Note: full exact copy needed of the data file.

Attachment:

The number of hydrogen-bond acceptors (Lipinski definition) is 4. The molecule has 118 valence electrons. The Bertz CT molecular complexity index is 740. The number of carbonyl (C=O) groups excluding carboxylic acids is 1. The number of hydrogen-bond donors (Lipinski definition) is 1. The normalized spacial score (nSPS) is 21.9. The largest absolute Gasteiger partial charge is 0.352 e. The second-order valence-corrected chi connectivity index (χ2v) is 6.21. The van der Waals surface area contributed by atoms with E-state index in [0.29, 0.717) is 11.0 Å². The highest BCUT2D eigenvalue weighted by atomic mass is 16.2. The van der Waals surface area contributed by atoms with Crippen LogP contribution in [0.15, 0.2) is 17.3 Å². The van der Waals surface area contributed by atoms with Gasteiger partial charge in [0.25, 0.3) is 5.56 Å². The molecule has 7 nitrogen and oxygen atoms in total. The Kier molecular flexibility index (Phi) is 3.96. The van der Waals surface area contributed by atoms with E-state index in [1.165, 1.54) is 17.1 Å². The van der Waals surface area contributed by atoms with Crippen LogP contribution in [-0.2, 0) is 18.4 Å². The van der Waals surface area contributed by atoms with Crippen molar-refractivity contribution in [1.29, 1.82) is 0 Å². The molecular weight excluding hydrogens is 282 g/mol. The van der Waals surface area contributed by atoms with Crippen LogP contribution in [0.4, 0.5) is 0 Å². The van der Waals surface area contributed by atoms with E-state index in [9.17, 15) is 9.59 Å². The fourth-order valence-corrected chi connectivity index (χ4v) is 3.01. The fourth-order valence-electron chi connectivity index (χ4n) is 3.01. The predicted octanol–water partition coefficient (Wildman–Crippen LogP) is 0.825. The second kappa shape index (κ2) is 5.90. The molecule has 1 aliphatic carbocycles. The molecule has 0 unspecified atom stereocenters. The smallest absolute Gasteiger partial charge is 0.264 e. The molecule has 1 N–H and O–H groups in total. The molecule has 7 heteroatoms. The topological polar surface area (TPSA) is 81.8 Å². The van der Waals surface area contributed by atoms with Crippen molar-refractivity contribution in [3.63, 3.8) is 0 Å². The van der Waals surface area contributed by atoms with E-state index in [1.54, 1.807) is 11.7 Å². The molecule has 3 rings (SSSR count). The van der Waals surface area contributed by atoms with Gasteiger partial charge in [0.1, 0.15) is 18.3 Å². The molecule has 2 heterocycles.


The number of hydrogen-bond acceptors (Lipinski definition) is 4. The molecule has 118 valence electrons. The Bertz CT molecular complexity index is 740. The number of carbonyl (C=O) groups excluding carboxylic acids is 1. The number of hydrogen-bond donors (Lipinski definition) is 1. The normalized spacial score (nSPS) is 21.9. The largest absolute Gasteiger partial charge is 0.352 e. The second-order valence-corrected chi connectivity index (χ2v) is 6.21. The van der Waals surface area contributed by atoms with E-state index in [0.29, 0.717) is 11.0 Å². The highest BCUT2D eigenvalue weighted by atomic mass is 16.2. The van der Waals surface area contributed by atoms with Crippen LogP contribution in [0.15, 0.2) is 17.3 Å². The van der Waals surface area contributed by atoms with Gasteiger partial charge in [0.25, 0.3) is 5.56 Å². The molecule has 7 nitrogen and oxygen atoms in total. The Kier molecular flexibility index (Phi) is 3.96. The van der Waals surface area contributed by atoms with E-state index in [1.165, 1.54) is 17.1 Å². The van der Waals surface area contributed by atoms with Crippen LogP contribution in [-0.2, 0) is 18.4 Å². The van der Waals surface area contributed by atoms with Crippen molar-refractivity contribution in [1.29, 1.82) is 0 Å². The molecular weight excluding hydrogens is 282 g/mol. The van der Waals surface area contributed by atoms with Crippen LogP contribution in [0.4, 0.5) is 0 Å². The van der Waals surface area contributed by atoms with E-state index in [9.17, 15) is 9.59 Å². The fourth-order valence-corrected chi connectivity index (χ4v) is 3.01. The fourth-order valence-electron chi connectivity index (χ4n) is 3.01. The predicted octanol–water partition coefficient (Wildman–Crippen LogP) is 0.825. The second kappa shape index (κ2) is 5.90. The molecule has 1 aliphatic carbocycles. The molecule has 0 unspecified atom stereocenters. The smallest absolute Gasteiger partial charge is 0.264 e. The molecule has 1 N–H and O–H groups in total. The molecule has 7 heteroatoms. The topological polar surface area (TPSA) is 81.8 Å². The van der Waals surface area contributed by atoms with Crippen molar-refractivity contribution in [3.63, 3.8) is 0 Å². The van der Waals surface area contributed by atoms with E-state index in [1.54, 1.807) is 11.7 Å². The molecule has 3 rings (SSSR count). The van der Waals surface area contributed by atoms with Gasteiger partial charge in [0.1, 0.15) is 18.3 Å². The molecule has 2 heterocycles.